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PLoS One. 2009;4(2):e4369. doi: 10.1371/journal.pone.0004369. Epub 2009 Feb 3.

ACC2 is expressed at high levels in human white adipose and has an isoform with a novel N-terminus [corrected].

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Rosetta Inpharmatics LLC, Seattle, Washington, United States of America.

Erratum in

  • PLoS One. 2009; 4(2) doi:10.1371/annotation/c921dfce-9702-4632-abbe-f13d62fdfde0.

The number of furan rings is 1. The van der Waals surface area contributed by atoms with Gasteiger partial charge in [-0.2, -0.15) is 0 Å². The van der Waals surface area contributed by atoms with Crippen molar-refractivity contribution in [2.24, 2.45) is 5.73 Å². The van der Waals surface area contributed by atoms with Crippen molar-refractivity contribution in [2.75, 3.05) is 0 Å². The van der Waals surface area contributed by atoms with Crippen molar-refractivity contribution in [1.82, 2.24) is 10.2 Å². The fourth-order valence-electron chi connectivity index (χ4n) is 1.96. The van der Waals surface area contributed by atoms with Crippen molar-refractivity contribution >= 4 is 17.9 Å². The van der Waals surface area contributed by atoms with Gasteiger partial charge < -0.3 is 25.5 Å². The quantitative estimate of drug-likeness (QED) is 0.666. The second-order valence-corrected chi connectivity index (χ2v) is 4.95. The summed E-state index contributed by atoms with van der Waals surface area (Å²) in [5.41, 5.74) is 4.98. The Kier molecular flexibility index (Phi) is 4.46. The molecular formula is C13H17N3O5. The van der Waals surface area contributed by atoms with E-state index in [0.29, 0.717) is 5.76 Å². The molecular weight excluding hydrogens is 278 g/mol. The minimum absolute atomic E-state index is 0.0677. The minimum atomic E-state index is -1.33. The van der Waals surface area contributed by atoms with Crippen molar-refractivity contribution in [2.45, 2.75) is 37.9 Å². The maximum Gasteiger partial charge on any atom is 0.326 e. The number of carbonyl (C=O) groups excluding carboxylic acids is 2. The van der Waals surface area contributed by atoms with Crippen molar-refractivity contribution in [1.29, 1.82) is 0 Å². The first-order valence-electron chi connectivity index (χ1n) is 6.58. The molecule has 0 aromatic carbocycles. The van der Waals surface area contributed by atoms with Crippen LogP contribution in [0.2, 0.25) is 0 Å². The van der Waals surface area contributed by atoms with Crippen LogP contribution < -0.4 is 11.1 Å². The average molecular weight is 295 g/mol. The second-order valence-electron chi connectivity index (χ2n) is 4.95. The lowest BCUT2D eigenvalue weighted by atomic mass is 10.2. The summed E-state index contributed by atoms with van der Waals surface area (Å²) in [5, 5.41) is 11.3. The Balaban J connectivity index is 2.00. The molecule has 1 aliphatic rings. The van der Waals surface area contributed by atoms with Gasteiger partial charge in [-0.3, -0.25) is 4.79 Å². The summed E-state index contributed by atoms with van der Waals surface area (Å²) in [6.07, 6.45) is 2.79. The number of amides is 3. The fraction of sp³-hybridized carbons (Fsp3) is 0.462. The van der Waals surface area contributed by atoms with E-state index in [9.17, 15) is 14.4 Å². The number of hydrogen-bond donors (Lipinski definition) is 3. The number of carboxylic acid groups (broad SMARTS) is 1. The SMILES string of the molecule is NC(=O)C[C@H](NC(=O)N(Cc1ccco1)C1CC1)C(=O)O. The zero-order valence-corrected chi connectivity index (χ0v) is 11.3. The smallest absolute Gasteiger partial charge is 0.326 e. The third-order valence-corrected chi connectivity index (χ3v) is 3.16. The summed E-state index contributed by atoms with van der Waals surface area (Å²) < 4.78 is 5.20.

Acetyl-CoA carboxylases ACC1 and ACC2 catalyze the carboxylation of acetyl-CoA to malonyl-CoA, regulating fatty-acid synthesis and oxidation, and are potential targets for treatment of metabolic syndrome. Expression of ACC1 in rodent lipogenic tissues and ACC2 in rodent oxidative tissues, coupled with the predicted localization of ACC2 to the mitochondrial membrane, have suggested separate functional roles for ACC1 in lipogenesis and ACC2 in fatty acid oxidation. We find, however, that human adipose tissue, unlike rodent adipose, expresses more ACC2 mRNA relative to the oxidative tissues muscle and heart. Human adipose, along with human liver, expresses more ACC2 than ACC1. Using RT-PCR, real-time PCR, and immunoprecipitation we report a novel isoform of ACC2 (ACC2.v2) that is expressed at significant levels in human adipose. The protein generated by this isoform has enzymatic activity, is endogenously expressed in adipose, and lacks the N-terminal sequence. Both ACC2 isoforms are capable of de novo lipogenesis, suggesting that ACC2, in addition to ACC1, may play a role in lipogenesis. The results demonstrate a significant difference in ACC expression between human and rodents, which may introduce difficulties for the use of rodent models for development of ACC inhibitors.

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